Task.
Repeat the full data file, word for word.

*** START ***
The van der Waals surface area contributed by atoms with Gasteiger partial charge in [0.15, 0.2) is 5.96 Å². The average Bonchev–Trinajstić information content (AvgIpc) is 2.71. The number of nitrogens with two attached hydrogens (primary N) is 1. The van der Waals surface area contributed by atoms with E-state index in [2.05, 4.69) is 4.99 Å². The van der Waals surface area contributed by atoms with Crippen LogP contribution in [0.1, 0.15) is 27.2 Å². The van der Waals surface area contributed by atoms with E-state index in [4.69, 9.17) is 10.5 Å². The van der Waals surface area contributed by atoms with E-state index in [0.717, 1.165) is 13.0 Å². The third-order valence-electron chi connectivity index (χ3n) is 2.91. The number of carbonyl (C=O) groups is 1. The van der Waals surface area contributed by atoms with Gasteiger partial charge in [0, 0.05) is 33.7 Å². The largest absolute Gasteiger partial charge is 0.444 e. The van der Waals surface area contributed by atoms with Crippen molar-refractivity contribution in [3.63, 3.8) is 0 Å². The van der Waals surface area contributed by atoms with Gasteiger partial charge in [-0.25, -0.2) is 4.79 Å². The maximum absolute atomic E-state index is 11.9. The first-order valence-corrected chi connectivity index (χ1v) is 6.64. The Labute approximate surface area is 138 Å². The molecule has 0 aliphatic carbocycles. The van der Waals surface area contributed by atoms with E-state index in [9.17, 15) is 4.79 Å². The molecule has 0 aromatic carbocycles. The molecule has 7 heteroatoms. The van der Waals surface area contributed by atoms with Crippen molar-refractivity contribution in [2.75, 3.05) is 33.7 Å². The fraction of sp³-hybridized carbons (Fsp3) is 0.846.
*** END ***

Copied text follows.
The van der Waals surface area contributed by atoms with Gasteiger partial charge in [0.15, 0.2) is 5.96 Å². The average Bonchev–Trinajstić information content (AvgIpc) is 2.71. The number of nitrogens with two attached hydrogens (primary N) is 1. The van der Waals surface area contributed by atoms with E-state index in [2.05, 4.69) is 4.99 Å². The van der Waals surface area contributed by atoms with Crippen LogP contribution in [0.1, 0.15) is 27.2 Å². The van der Waals surface area contributed by atoms with E-state index in [4.69, 9.17) is 10.5 Å². The van der Waals surface area contributed by atoms with E-state index in [0.717, 1.165) is 13.0 Å². The third-order valence-electron chi connectivity index (χ3n) is 2.91. The number of carbonyl (C=O) groups is 1. The van der Waals surface area contributed by atoms with Gasteiger partial charge in [0, 0.05) is 33.7 Å². The largest absolute Gasteiger partial charge is 0.444 e. The van der Waals surface area contributed by atoms with Crippen molar-refractivity contribution in [3.63, 3.8) is 0 Å². The van der Waals surface area contributed by atoms with Gasteiger partial charge in [-0.25, -0.2) is 4.79 Å². The maximum absolute atomic E-state index is 11.9. The first-order valence-corrected chi connectivity index (χ1v) is 6.64. The Labute approximate surface area is 138 Å². The molecule has 0 aliphatic carbocycles. The van der Waals surface area contributed by atoms with E-state index in [9.17, 15) is 4.79 Å². The molecule has 0 aromatic carbocycles. The molecule has 7 heteroatoms. The van der Waals surface area contributed by atoms with Crippen molar-refractivity contribution in [2.75, 3.05) is 33.7 Å². The fraction of sp³-hybridized carbons (Fsp3) is 0.846.